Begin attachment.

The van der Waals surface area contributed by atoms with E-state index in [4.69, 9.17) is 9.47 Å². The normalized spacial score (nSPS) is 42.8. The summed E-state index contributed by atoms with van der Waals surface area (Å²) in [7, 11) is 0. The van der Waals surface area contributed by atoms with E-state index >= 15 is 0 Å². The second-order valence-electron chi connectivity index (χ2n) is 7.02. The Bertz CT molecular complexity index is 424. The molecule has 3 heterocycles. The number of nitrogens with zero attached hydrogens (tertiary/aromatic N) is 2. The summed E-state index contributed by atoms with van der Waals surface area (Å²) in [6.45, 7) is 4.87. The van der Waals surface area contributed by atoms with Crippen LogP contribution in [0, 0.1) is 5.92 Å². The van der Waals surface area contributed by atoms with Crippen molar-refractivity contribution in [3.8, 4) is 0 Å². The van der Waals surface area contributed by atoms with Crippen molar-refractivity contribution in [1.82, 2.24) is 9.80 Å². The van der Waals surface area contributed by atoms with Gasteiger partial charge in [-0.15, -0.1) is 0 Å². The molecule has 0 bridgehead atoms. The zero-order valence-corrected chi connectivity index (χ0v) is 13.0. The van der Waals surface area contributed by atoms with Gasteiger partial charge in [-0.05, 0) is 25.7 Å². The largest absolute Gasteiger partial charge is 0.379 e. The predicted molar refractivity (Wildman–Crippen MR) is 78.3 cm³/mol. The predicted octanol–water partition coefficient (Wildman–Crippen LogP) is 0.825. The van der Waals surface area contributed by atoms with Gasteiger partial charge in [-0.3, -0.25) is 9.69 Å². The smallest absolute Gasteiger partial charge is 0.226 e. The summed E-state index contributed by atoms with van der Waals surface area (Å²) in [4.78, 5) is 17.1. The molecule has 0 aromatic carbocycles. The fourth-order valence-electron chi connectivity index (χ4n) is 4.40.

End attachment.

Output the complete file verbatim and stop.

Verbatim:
The van der Waals surface area contributed by atoms with E-state index in [4.69, 9.17) is 9.47 Å². The normalized spacial score (nSPS) is 42.8. The summed E-state index contributed by atoms with van der Waals surface area (Å²) in [7, 11) is 0. The van der Waals surface area contributed by atoms with E-state index >= 15 is 0 Å². The second-order valence-electron chi connectivity index (χ2n) is 7.02. The Bertz CT molecular complexity index is 424. The molecule has 3 heterocycles. The number of nitrogens with zero attached hydrogens (tertiary/aromatic N) is 2. The summed E-state index contributed by atoms with van der Waals surface area (Å²) in [6.45, 7) is 4.87. The van der Waals surface area contributed by atoms with Crippen LogP contribution in [0, 0.1) is 5.92 Å². The van der Waals surface area contributed by atoms with Crippen molar-refractivity contribution in [3.8, 4) is 0 Å². The van der Waals surface area contributed by atoms with Crippen molar-refractivity contribution in [1.82, 2.24) is 9.80 Å². The van der Waals surface area contributed by atoms with Gasteiger partial charge in [-0.15, -0.1) is 0 Å². The molecule has 0 bridgehead atoms. The zero-order valence-corrected chi connectivity index (χ0v) is 13.0. The van der Waals surface area contributed by atoms with Gasteiger partial charge in [-0.05, 0) is 25.7 Å². The largest absolute Gasteiger partial charge is 0.379 e. The predicted molar refractivity (Wildman–Crippen MR) is 78.3 cm³/mol. The predicted octanol–water partition coefficient (Wildman–Crippen LogP) is 0.825. The van der Waals surface area contributed by atoms with Gasteiger partial charge in [-0.3, -0.25) is 9.69 Å². The smallest absolute Gasteiger partial charge is 0.226 e. The summed E-state index contributed by atoms with van der Waals surface area (Å²) in [4.78, 5) is 17.1. The molecule has 0 aromatic carbocycles. The fourth-order valence-electron chi connectivity index (χ4n) is 4.40.